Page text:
Pickering woes fuel debate

PICKERING, ONTARIO - It has not been a good summer for that distinctively Canadian invention, the CANDU nuclear reactor.

At the Pickering nuclear plant, two CANDU reactors that had recently been refurbished – at a cost of more than $2 billion – have been down for maintenance all summer. And just recently a third Pickering reactor was taken offline for repairs.

With two others permanently mothballed because the cost of refurbishing them was considered prohibitive, that means just three of the eight CANDU reactors at Pickering are now churning out megawatts for Ontario's power-hungry households and industries.

This sorry performance comes at a time when the operator of the Pickering plant – government-owned Ontario Power Generation – is pondering whether to invest billions in the refurbishing of four more Pickering reactors to extend their life spans. And it also occurs when the provincial government is trying to decide what technology to buy for the next generation of nuclear plants to replace the existing ones. The choice is between: CANDU, the heavy-water reactor, described as "the crown jewel" of Canadian technology by its owner, the federal government's Atomic Energy of Canada Ltd. (AECL).

A light-water model produced by three competing French, American and Japanese/American firms.

Underscoring this choice is a nondescript office building just two kilometres down Brock Rd. from the Pickering nuclear plant, where Areva Canada is headquartered. Areva is a giant nuclear firm owned by the French government.

Armand Laferrère, the amiable Frenchman who heads up Areva Canada, says he takes no pleasure from CANDU's recent problems at Pickering. But then he quickly adds: "I would take the opportunity to emphasize that the product we deliver does not need any mid-life refurbishment and does not need any outages longer than 32 days."

Moreover, continues Laferrère, light-water reactors have a 60-year life span, about twice the apparent limit for CANDU. "That's the reason most of the markets right now are going to light water," he says. "I don't see heavy water gaining market share in the future compared to what it has now."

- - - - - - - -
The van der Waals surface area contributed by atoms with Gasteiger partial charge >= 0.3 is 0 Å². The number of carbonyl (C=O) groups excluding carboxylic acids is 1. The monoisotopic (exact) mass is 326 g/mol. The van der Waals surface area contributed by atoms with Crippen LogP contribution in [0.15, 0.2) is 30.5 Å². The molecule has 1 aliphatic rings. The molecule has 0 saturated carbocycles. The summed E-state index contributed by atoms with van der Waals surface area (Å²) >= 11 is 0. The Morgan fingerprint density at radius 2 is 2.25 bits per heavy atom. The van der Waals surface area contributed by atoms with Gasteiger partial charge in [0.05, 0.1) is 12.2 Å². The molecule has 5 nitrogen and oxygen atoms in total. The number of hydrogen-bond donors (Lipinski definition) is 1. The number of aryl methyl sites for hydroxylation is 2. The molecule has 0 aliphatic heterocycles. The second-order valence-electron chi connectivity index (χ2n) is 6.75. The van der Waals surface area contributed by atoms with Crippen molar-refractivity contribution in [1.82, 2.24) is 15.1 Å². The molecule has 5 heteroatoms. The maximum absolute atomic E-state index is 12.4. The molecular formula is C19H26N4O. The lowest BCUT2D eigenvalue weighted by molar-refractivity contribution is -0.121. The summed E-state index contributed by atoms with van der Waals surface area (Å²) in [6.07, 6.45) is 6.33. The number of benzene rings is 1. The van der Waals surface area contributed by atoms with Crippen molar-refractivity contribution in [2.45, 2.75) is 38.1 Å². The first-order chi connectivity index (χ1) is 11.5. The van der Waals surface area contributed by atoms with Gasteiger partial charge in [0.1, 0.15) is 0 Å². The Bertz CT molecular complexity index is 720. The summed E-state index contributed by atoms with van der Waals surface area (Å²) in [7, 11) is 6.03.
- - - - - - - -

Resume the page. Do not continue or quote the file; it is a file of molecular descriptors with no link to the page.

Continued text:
Indeed, while the nuclear industry is undergoing a revival around the world as governments opt for energy solutions that are free of greenhouse gas emissions, AECL and CANDU do not appear to be sharing in the bounty. The last sale of a CANDU reactor was to China more than a decade ago.

Still, AECL is a major domestic employer, with 4,000 direct employees, including 1,100 engineers, and 850 other technical professionals. Overall, an estimated 30,000 jobs at 150 companies are dependent on CANDU reactors.

Mindful of this, Laferrère counters that Areva would mostly call on the same people to build and operate its light-water reactors. "There is no way that we would be a threat to employment," he says.

Furthermore, Areva is talking to the federal government about forming a partnership with AECL. (Ottawa is also in discussions with Areva's American competitor, General Electric.)

If Areva partnered with AECL, says Laferrère, "It would mean that the Canadian industry, which is an excellent one and in Ontario, especially, a rather large one, would get a foothold into the technology that sells best in the world, which is the light water, while retaining its specialized skills in heavy water."

Every new problem at Pickering adds fuel to this argument.


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